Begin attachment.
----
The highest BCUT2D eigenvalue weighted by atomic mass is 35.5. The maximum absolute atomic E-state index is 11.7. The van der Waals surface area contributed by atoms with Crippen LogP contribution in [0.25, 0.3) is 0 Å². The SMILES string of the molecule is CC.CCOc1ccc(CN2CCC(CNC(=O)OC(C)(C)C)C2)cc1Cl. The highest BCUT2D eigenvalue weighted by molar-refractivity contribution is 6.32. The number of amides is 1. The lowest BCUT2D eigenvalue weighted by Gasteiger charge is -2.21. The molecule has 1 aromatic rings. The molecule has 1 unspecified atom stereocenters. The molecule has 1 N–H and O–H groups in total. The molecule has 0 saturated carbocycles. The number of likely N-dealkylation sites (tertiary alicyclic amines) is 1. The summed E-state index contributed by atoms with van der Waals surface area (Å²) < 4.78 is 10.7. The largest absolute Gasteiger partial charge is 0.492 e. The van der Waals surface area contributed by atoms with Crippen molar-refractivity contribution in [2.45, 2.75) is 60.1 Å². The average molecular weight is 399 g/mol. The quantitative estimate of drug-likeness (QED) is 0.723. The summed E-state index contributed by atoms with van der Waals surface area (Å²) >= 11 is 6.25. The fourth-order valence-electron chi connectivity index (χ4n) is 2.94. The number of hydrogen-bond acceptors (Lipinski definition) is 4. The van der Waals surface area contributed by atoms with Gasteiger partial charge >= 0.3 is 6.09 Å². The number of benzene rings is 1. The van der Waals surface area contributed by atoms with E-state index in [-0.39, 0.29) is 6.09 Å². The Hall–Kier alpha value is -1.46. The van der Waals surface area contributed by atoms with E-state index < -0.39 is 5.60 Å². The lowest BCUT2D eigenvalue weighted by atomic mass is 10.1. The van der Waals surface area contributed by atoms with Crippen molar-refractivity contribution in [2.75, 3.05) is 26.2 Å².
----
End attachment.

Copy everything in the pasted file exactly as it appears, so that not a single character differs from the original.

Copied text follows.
The highest BCUT2D eigenvalue weighted by atomic mass is 35.5. The maximum absolute atomic E-state index is 11.7. The van der Waals surface area contributed by atoms with Crippen LogP contribution in [0.25, 0.3) is 0 Å². The SMILES string of the molecule is CC.CCOc1ccc(CN2CCC(CNC(=O)OC(C)(C)C)C2)cc1Cl. The highest BCUT2D eigenvalue weighted by molar-refractivity contribution is 6.32. The number of amides is 1. The lowest BCUT2D eigenvalue weighted by Gasteiger charge is -2.21. The molecule has 1 aromatic rings. The molecule has 1 unspecified atom stereocenters. The molecule has 1 N–H and O–H groups in total. The molecule has 0 saturated carbocycles. The number of likely N-dealkylation sites (tertiary alicyclic amines) is 1. The summed E-state index contributed by atoms with van der Waals surface area (Å²) < 4.78 is 10.7. The largest absolute Gasteiger partial charge is 0.492 e. The van der Waals surface area contributed by atoms with Crippen molar-refractivity contribution in [2.45, 2.75) is 60.1 Å². The average molecular weight is 399 g/mol. The quantitative estimate of drug-likeness (QED) is 0.723. The summed E-state index contributed by atoms with van der Waals surface area (Å²) >= 11 is 6.25. The fourth-order valence-electron chi connectivity index (χ4n) is 2.94. The number of hydrogen-bond acceptors (Lipinski definition) is 4. The van der Waals surface area contributed by atoms with Gasteiger partial charge >= 0.3 is 6.09 Å². The number of benzene rings is 1. The van der Waals surface area contributed by atoms with E-state index in [-0.39, 0.29) is 6.09 Å². The Hall–Kier alpha value is -1.46. The van der Waals surface area contributed by atoms with E-state index < -0.39 is 5.60 Å². The lowest BCUT2D eigenvalue weighted by atomic mass is 10.1. The van der Waals surface area contributed by atoms with Crippen molar-refractivity contribution in [2.75, 3.05) is 26.2 Å².